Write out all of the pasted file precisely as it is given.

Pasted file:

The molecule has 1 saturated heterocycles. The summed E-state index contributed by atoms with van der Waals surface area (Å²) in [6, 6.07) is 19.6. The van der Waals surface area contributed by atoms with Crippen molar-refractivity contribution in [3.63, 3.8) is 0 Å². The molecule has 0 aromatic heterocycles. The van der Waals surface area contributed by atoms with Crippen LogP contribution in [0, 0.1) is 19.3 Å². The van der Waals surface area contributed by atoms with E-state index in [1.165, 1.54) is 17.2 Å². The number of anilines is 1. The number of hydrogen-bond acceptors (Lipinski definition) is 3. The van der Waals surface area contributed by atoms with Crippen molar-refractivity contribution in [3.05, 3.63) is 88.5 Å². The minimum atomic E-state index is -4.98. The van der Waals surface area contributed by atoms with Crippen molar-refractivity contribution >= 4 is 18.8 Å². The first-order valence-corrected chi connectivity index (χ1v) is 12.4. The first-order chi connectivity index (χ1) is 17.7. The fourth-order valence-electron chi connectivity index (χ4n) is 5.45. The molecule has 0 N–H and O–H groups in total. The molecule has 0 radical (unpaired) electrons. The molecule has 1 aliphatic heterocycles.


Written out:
The molecule has 1 saturated heterocycles. The summed E-state index contributed by atoms with van der Waals surface area (Å²) in [6, 6.07) is 19.6. The van der Waals surface area contributed by atoms with Crippen molar-refractivity contribution in [3.63, 3.8) is 0 Å². The molecule has 0 aromatic heterocycles. The van der Waals surface area contributed by atoms with Crippen LogP contribution in [0, 0.1) is 19.3 Å². The van der Waals surface area contributed by atoms with E-state index in [1.165, 1.54) is 17.2 Å². The number of anilines is 1. The number of hydrogen-bond acceptors (Lipinski definition) is 3. The van der Waals surface area contributed by atoms with Crippen molar-refractivity contribution in [3.05, 3.63) is 88.5 Å². The minimum atomic E-state index is -4.98. The van der Waals surface area contributed by atoms with Crippen molar-refractivity contribution >= 4 is 18.8 Å². The first-order valence-corrected chi connectivity index (χ1v) is 12.4. The first-order chi connectivity index (χ1) is 17.7. The fourth-order valence-electron chi connectivity index (χ4n) is 5.45. The molecule has 0 N–H and O–H groups in total. The molecule has 0 radical (unpaired) electrons. The molecule has 1 aliphatic heterocycles.